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|Dancers||Erin Martin (Bridge); Veronika Mlakar, Joseph Carow (Her Parents); William Glassman (Groom); Sallie Wilson, Bruce Marks (His Parents); Rosanna Seravalli, Ted Kivitt (Matchmakers)|
|Premiere||March 30, 1965, New York State Theatre, Ballet Theatre|
|Casting Reqs||The Bride; Her Parents; The Groom; His Parents; Matchmakers (1 man, 1 woman; Friends & Guests (9 women, 10 men--corps)|
|Requirements||4 singers, 4 pianists, 4 percussionists, xylophone, timpani|
|Notes||Stravinsky used as material for "Les Noces" the ritualistic elements found in the ancient customs and traditions of Russian peasant weddings but reserved the right to use them with absolute freedom, paying little heed to ethnographical considerations. His purpose was not to reproduce the wedding or show a staged dramatization with descriptive music but rather to present a ritualized abstraction of its essences, customs, and tempers.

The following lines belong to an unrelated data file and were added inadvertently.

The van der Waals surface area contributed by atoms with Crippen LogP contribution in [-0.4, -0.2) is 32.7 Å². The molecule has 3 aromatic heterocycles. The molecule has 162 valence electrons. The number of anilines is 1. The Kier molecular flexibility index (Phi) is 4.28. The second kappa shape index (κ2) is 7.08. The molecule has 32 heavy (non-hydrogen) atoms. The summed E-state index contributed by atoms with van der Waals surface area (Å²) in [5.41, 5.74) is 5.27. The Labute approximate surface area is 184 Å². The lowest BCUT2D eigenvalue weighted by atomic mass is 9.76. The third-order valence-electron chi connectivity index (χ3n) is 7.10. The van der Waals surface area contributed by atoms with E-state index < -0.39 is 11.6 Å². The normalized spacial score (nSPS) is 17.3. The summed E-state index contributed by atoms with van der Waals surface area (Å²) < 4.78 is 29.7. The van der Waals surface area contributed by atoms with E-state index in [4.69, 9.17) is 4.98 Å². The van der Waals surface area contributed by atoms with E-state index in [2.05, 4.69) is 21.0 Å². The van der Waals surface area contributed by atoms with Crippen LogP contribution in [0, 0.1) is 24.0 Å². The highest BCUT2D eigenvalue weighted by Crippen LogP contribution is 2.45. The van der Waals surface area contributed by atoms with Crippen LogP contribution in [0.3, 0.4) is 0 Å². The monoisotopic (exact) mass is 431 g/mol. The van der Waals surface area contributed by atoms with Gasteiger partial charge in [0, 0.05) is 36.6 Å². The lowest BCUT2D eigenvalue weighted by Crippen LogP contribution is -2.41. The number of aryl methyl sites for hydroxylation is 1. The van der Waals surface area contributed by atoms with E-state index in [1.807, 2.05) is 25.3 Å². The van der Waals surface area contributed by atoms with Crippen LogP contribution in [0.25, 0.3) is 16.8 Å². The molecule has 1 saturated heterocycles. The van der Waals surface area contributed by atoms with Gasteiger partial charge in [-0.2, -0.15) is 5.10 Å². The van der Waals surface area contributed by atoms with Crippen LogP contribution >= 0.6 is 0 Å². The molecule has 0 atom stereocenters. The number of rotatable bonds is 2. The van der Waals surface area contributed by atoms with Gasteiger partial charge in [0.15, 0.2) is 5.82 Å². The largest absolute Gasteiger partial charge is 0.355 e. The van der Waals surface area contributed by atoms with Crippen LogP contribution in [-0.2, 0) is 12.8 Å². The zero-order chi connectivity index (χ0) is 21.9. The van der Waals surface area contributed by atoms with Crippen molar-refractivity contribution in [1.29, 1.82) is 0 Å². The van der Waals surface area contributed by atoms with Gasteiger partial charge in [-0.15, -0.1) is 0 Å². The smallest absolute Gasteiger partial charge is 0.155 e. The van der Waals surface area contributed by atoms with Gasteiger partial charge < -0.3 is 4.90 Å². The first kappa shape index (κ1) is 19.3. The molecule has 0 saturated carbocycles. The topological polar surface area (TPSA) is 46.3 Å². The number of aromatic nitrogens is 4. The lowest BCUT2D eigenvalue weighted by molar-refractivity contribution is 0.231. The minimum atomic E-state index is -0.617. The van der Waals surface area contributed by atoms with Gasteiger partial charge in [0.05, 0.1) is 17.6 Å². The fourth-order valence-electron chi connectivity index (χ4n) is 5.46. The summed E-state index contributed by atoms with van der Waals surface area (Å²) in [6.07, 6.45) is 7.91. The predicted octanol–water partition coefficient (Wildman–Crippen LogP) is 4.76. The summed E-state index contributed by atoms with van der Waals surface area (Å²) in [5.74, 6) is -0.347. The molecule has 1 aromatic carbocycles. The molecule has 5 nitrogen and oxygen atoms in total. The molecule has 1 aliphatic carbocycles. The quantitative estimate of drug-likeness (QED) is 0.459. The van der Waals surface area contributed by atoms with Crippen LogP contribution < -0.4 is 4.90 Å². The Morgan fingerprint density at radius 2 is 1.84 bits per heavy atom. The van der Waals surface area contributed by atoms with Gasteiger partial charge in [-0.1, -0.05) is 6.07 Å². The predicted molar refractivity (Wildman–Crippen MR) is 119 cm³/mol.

The text is adapted from folk songs and popular verse, typical wedding remarks – clichés of conversations – but again, they are not used realistically but rather as a collage of the words spoken or sung during these traditional rites. The first half of the "scenic ceremony" deals with the preparations and revolves around religious elements. Alternating with these intense invocations and blessings are continual lamentations by the parents for the loss of their children and by the bride, against the matchmaker, on leaving home and on losing her virginity.
In the second half (the wedding feast), the grief and religious elements are forgotten in robust celebrations with food, drink, songs, toasts, boasts, bawdiness, rough jokes, etc.. A married couple is selected to warm the bed and finally the marriage is allowed to be consummated while all sit outside the nuptial chamber.
The composition is divided into four tableaus which run without interruption.